Another early description of galactosaemia was given by Mason and Turner in 1935. The Duarte variant was first described by Beutler in 1965 and the following year he described a simple blood spot screening test for the disease. Duarte is in California. Harley et al in 1974 found low levels of GALT and galactokinase in mothers of children with otherwise unexplained infantile cataract. This was presumably a heterozygous state. They suggested that a lactose load in combination with the low enzyme level leads to cataract. The UK galactosaemia register was started in 1993.

Further reading & references

  • Berry GT; Galactose-1-Phosphate Uridyltransferase Deficiency (Galactosemia), eMedicine, Oct 2008
  • SHS International; Manufacturer of dietary products for people with metabolic diseases
  • Walter JH, Collins JE, Leonard JV; Recommendations for the management of galactosaemia. UK Galactosaemia Steering Group. Arch Dis Child. 1999 Jan;80(1):93-6.
  1. Langley SD, Lai K, Dembure PP, et al; Molecular basis for Duarte and Los Angeles variant galactosemia. Am J Hum Genet. 1997 Feb;60(2):366-72.
  2. Galactosemia, Online Mendelian Inheritance in Man (OMIM)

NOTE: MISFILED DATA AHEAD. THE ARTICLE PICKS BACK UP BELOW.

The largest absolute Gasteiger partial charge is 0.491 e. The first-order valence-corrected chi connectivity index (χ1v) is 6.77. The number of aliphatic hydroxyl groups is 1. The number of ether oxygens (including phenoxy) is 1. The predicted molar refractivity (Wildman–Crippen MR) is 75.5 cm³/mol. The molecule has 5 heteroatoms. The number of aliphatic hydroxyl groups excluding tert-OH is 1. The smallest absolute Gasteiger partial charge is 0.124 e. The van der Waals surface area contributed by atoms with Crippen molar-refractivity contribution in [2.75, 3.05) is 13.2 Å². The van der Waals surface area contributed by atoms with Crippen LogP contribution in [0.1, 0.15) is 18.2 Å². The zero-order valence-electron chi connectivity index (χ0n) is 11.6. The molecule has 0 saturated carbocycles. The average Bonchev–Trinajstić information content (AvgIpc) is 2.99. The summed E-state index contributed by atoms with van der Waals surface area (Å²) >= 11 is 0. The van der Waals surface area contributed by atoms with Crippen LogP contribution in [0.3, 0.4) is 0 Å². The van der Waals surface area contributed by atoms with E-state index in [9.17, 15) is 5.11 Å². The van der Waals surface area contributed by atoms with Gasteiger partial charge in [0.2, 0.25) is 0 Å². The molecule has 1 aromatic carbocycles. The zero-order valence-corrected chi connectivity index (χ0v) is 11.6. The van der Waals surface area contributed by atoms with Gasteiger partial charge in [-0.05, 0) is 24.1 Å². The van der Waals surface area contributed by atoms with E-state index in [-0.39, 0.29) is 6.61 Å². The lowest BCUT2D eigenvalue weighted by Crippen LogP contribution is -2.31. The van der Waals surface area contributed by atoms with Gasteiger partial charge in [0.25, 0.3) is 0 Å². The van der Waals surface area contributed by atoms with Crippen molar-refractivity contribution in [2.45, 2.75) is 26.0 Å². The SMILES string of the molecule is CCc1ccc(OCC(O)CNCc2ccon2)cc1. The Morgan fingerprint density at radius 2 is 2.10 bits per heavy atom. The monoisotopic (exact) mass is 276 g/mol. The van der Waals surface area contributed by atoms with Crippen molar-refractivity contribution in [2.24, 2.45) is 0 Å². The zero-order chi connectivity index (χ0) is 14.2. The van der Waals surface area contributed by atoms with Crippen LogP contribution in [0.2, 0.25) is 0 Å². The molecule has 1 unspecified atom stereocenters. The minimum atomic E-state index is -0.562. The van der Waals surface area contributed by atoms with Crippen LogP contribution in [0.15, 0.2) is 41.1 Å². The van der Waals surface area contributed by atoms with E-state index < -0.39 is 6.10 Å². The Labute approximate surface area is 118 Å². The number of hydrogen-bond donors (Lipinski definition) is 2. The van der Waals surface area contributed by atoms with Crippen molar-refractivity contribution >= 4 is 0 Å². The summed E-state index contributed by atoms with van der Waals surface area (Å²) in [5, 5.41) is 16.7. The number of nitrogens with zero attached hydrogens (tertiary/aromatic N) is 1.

3. Suzuki M, West C, Beutler E; Large-scale molecular screening for galactosemia alleles in a pan-ethnic population. Hum Genet. 2001 Aug;109(2):210-5.
  4. Murphy M, McHugh B, Tighe O, et al; Genetic basis of transferase-deficient galactosaemia in Ireland and the population history of the Irish Travellers. Eur J Hum Genet. 1999 Jul;7(5):549-54.
  5. Nelson CD, Waggoner DD, Donnell GN, et al; Verbal dyspraxia in treated galactosemia. Pediatrics. 1991 Aug;88(2):346-50.
  6. Waggoner DD, Buist NR, Donnell GN; Long-term prognosis in galactosaemia: results of a survey of 350 cases. J Inherit Metab Dis. 1990;13(6):802-18.
  7. Berry GT, Nissim I, Lin Z, et al; Endogenous synthesis of galactose in normal men and patients with hereditary galactosaemia. Lancet. 1995 Oct 21;346(8982):1073-4.
  8. Schweitzer S, Shin Y, Jakobs C, et al; Long-term outcome in 134 patients with galactosaemia. Eur J Pediatr. 1993 Jan;152(1):36-43.
  9. Jakobs C, Kleijer WJ, Allen J, et al; Prenatal diagnosis of galactosemia. Eur J Pediatr. 1995;154(7 Suppl 2):S33-6.
  10. Schweitzer-Krantz S; Early diagnosis of inherited metabolic disorders towards improving outcome: the controversial issue of galactosaemia. Eur J Pediatr. 2003 Dec;162 Suppl 1:S50-3. Epub 2003 Nov 12.

Disclaimer: This article is for information only and should not be used for the diagnosis or treatment of medical conditions. EMIS has used all reasonable care in compiling the information but make no warranty as to its accuracy. Consult a doctor or other health care professional for diagnosis and treatment of medical conditions. For details see our conditions.

Original Author:
Dr Richard Draper
Current Version:
Document ID:
2175 (v23)
Last Checked:
20/12/2010
Next Review:
19/12/2015